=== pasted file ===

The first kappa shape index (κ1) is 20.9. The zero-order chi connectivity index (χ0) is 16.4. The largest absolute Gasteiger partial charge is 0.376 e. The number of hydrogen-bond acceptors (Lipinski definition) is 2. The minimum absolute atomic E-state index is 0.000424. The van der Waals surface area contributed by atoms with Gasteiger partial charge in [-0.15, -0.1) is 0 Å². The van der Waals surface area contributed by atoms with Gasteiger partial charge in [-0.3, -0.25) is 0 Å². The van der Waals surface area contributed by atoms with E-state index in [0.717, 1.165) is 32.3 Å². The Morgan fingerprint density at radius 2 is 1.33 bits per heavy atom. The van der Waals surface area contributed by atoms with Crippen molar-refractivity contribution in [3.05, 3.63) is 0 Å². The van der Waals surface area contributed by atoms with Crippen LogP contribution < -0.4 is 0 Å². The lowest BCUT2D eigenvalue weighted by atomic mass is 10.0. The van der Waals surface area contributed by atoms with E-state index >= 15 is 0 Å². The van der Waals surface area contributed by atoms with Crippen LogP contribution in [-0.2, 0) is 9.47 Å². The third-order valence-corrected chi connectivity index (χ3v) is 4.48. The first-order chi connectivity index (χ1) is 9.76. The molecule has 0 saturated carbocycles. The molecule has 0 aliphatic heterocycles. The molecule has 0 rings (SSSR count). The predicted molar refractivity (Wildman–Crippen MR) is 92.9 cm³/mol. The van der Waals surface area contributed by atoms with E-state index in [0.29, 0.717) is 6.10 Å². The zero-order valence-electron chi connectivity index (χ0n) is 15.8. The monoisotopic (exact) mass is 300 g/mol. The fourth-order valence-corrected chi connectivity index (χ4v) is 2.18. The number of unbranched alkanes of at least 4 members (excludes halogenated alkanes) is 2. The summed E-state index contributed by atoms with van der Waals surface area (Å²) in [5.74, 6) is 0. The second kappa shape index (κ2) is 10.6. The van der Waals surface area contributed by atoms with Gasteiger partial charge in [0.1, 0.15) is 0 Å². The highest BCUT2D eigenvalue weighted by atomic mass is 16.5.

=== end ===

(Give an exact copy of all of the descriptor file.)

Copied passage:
The first kappa shape index (κ1) is 20.9. The zero-order chi connectivity index (χ0) is 16.4. The largest absolute Gasteiger partial charge is 0.376 e. The number of hydrogen-bond acceptors (Lipinski definition) is 2. The minimum absolute atomic E-state index is 0.000424. The van der Waals surface area contributed by atoms with Gasteiger partial charge in [-0.15, -0.1) is 0 Å². The van der Waals surface area contributed by atoms with Gasteiger partial charge in [-0.3, -0.25) is 0 Å². The van der Waals surface area contributed by atoms with E-state index in [0.717, 1.165) is 32.3 Å². The Morgan fingerprint density at radius 2 is 1.33 bits per heavy atom. The van der Waals surface area contributed by atoms with Crippen molar-refractivity contribution in [3.05, 3.63) is 0 Å². The van der Waals surface area contributed by atoms with Crippen LogP contribution < -0.4 is 0 Å². The lowest BCUT2D eigenvalue weighted by atomic mass is 10.0. The van der Waals surface area contributed by atoms with E-state index >= 15 is 0 Å². The van der Waals surface area contributed by atoms with Crippen LogP contribution in [-0.2, 0) is 9.47 Å². The third-order valence-corrected chi connectivity index (χ3v) is 4.48. The first-order chi connectivity index (χ1) is 9.76. The molecule has 0 saturated carbocycles. The molecule has 0 aliphatic heterocycles. The molecule has 0 rings (SSSR count). The predicted molar refractivity (Wildman–Crippen MR) is 92.9 cm³/mol. The van der Waals surface area contributed by atoms with E-state index in [0.29, 0.717) is 6.10 Å². The zero-order valence-electron chi connectivity index (χ0n) is 15.8. The monoisotopic (exact) mass is 300 g/mol. The fourth-order valence-corrected chi connectivity index (χ4v) is 2.18. The number of unbranched alkanes of at least 4 members (excludes halogenated alkanes) is 2. The summed E-state index contributed by atoms with van der Waals surface area (Å²) in [5.74, 6) is 0. The second kappa shape index (κ2) is 10.6. The van der Waals surface area contributed by atoms with Gasteiger partial charge in [0.1, 0.15) is 0 Å². The highest BCUT2D eigenvalue weighted by atomic mass is 16.5.